FIGURE 3-27 Platoon Line Formation With Lateral Support (Right) e. Platoon Line Formation With Direct Support. (1) Command. “Platoon Line, 2d Squad in Direct Support, Move.” (2) Execution. The 1st and 3d squads execute a line as before. The 2d squad executes a squad line directly to the rear and centered on the 1st line. The men in the supporting line cover the intervals between the men in the 1st line. To do this, the squad and team leaders of the 1st and 3d squads must take two steps to the rear to allow space for the 2d squad to move into place. After seeing the squad and team leader move back from the line, the 2d squad leader commands, “Follow Me,” and leads his squad into position (see Figure 3-28). (3) To assemble a platoon with direct support, the procedure is the same as the platoon line, except that the 2d squad moves to the AA first. To assemble the support squads from any position to general support, the platoon leader commands, “2d Squad in Support, Move.” The 2d squad then returns to a column behind the line formed by the other two squads.

Figure 3-28. Platoon Line Formation With Direct Support

f. Platoon Echelon Right and Left Formations. (1) Command. “Platoon Echelon Right, Move.” (2) Execution. After the platoon leader's preparatory command, the squad leader of the 1st squad commands, “Follow Me.” The squad leaders of the 2d and 3d squads command, “Stand Fast.” On the command of execution, the 1st squad moves out and executes an echelon right at the location designated by the platoon leader. As the 1st squad clears the column, the 3d and 2d squads extend the echelon. The 2d squad performs support to this formation in the same ways it supports a line formation. (3) The command for forming a platoon echelon left is “Platoon Echelon Left, Move.” The platoon echelon right is formed in the same manner as the echelon left. (Figures 3-29, 3-30 and 3-31 show support formations in a left echelon). (4) Assembly. To assemble the platoon, the commander takes his position to the rear of the formation with the platoon HQ. On the preparatory command, “Platoon Assemble,” the 1st squad leader does an about-face movement while all other members assume the port arms position and face the baseman. On the command, “Move,” the 1st squad moves first, followed by the 3d and 2d squads. Each squad dresses with the 1st squad as it reaches the AA. The assembly of the echelon right formation is the same as the echelon left.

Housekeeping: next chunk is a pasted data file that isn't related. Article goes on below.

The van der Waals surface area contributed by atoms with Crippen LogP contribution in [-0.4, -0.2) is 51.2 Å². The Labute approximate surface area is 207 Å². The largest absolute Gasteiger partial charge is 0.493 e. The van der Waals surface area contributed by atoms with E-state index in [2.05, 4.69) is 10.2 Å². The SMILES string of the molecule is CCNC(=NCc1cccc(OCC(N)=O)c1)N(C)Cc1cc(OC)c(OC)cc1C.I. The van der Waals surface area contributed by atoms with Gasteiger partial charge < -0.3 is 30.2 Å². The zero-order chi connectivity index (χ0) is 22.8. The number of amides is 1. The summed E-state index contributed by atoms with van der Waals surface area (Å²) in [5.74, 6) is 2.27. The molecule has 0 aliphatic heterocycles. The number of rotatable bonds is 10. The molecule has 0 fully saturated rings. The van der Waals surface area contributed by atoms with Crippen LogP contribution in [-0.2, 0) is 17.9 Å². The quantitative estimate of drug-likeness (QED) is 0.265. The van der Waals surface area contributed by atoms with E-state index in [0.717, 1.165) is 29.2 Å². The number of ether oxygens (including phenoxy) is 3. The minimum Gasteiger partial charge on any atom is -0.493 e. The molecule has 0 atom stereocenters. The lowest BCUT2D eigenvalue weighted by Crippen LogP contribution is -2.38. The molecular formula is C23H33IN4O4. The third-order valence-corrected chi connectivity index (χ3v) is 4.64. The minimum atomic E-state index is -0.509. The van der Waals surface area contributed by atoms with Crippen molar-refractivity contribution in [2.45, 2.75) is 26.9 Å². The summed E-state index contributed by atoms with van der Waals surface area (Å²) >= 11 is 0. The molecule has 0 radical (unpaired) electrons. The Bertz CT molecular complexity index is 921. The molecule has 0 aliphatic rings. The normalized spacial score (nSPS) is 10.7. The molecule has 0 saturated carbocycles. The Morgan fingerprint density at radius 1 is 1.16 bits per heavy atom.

Figure 3-29. Platoon Echelon Left Formation

Figure 3-30 Platoon Echelon Left Formation with 2ed Squad in General Support

Figure 3-31. Platoon Echelon Left Formation With 2d Squad in Lateral Support.

Figure 3-32. Platoon Left with 2d squad in Direct Support. g. Platoon Wedge Formation. (1) Command. “Platoon Wedge, Move.” (2) Execution. After the platoon leader's preparatory command, the squad leaders of the 1st and 3d squads command, “Follow Me.” At the same time, the 2d squad leader commands, “Stand Fast.” On the platoon leader's command of execution, the 1st and 4th squads move directly to the front. The 1st squad executes an echelon left on the baseman while the 3d squad executes an echelon right. When the last man of the 1st and 4th squads clear the 2d squad, the 2d squad leader commands, “Follow Me,” and moves out to the left and right. The 2d squad splits and the A and B teams go to the right and the C team goes to the left to extend the formation (see Figure 3-33). (3) Assembly of the wedge formation is the same as the platoon line.

Figure 3-33. Platoon Wedge Formation h. Platoon wedge Formation with General Support. (1) Command. "Platoon wedge, 2d Squad in Support, Move." (2) Execution. The 1st and 3d squads execute the wedge while 2d squad remains ina column formation (see Figure 3-34)

Figure 3-34. Platoon wedge Formation with 2d Squad in General Support. i. Platoon Wedge Formation with Lateral Support. (1) Command. “Platoon Wedge, 2d Squad in Lateral Support, Move.” (2) Execution. The 1st and 3d squads execute the wedge while the 2d squad stands fast. After the 1st and 3d squads have cleared the column, the 2d squad leader commands, “Follow Me.” If no direction is given, the 2d squad splits to cover both flanks. A squad may be used to cover one flank by commanding, “2d Squad Right (or Left) Lateral Support” (see Figures 3-35 and 3-36). (3) To move the 2d squad from general support to lateral support, the platoon leader commands, “2d Squad, Lateral Support, Move.” To have the 2d squad join the wedge from general or lateral support, the platoon leader commands, “2d Squad, Extend the Wedge, Move.” To extend the wedge, the 2d squad splits and the teams move to the left and right, respectively.

Figure 3-35. Platoon wedge Formation with 2d Squad in Lateral Support

Figure 3-36. Platoon Wedge Formation with 2d squad in Right Lateral Support j. Platoon Wedge formation With Direct Support. (1) Command. “Platoon Wedge, 2d Squad in Direct Support, Move.” (2) Execution. The 1st and 3d squads execute a wedge. The 2d squad waits for the squad and/or team leaders to move to the rear, as in the line formation, before executing a wedge directly behind and centered on the main formation. The individuals in the supporting wedge cover the intervals between